Seek vs Scan
Designed to help you find radio stations more easily, tuner seek and scan functions are often misunderstood. All the radios, save the Makita, have a seek feature: Press a tuning up or down button and the radio automatically sets itself to the next available station. Only a handful of radios have a scan function: Once the scan button is pressed, the radio stops at each available station in turn, one after the other, pausing for a few seconds. To retain the last station found, press the scan button again. Both features are useful for finding available radio stations, especially if you’re unfamiliar with the area; say, you’re at a new worksite far from home. In practice, neither of these features works perfectly on any jobsite radio: seek and/or scan sometimes bypassed strong stations while stopping on other stations with weak signals.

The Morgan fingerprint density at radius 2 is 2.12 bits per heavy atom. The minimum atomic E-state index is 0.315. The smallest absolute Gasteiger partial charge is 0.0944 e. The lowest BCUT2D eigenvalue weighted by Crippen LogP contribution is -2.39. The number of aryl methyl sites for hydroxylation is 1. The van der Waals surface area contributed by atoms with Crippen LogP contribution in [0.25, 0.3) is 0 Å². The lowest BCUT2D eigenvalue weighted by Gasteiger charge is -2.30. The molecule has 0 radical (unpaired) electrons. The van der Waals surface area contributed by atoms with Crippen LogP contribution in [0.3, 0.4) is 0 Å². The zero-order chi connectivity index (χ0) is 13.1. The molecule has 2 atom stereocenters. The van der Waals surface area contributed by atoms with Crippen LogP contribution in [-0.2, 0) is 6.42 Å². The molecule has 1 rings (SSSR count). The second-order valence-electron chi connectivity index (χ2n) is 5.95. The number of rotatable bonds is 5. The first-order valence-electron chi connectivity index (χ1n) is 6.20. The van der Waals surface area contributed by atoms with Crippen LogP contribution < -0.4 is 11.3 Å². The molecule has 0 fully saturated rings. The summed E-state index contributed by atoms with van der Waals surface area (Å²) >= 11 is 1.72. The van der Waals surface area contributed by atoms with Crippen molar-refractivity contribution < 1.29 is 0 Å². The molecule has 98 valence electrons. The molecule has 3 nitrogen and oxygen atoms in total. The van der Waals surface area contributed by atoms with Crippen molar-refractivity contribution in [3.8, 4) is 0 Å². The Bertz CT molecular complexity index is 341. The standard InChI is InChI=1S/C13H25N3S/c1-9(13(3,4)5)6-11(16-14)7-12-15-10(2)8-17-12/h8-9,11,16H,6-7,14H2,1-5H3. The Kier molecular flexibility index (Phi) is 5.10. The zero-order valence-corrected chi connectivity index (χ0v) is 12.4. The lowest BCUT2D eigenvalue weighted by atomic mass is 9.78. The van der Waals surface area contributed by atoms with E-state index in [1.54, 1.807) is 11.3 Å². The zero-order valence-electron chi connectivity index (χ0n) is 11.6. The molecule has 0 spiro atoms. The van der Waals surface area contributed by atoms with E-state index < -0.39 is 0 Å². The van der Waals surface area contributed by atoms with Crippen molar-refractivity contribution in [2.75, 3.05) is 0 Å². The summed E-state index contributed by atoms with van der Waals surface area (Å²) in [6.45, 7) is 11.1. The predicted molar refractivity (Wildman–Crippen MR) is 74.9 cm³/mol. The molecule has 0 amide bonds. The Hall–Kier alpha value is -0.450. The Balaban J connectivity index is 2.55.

In addition to tuning in your favorite radio shows, all jobsite radios can play audio from an auxiliary device, such as an MP3 player, smartphone, tablet, CD player, etc. via a short cord plugged into a 1/8″ (3.5mm) mini stereo jack that’s standard on most portable electronics. The Makita offers even handier connectivity through a top-mounted dock (unfortunately, the connector doesn’t fit all models). The Bosch radio/ charger has sockets for SD memory cards or thumb drives inside a closeable digital media bay. Buttons on the front of the radio allow you to pause/play the music, advance between songs, and even randomize song order. This is a great way to play MP3 audio files while leaving valuable electronic devices at home.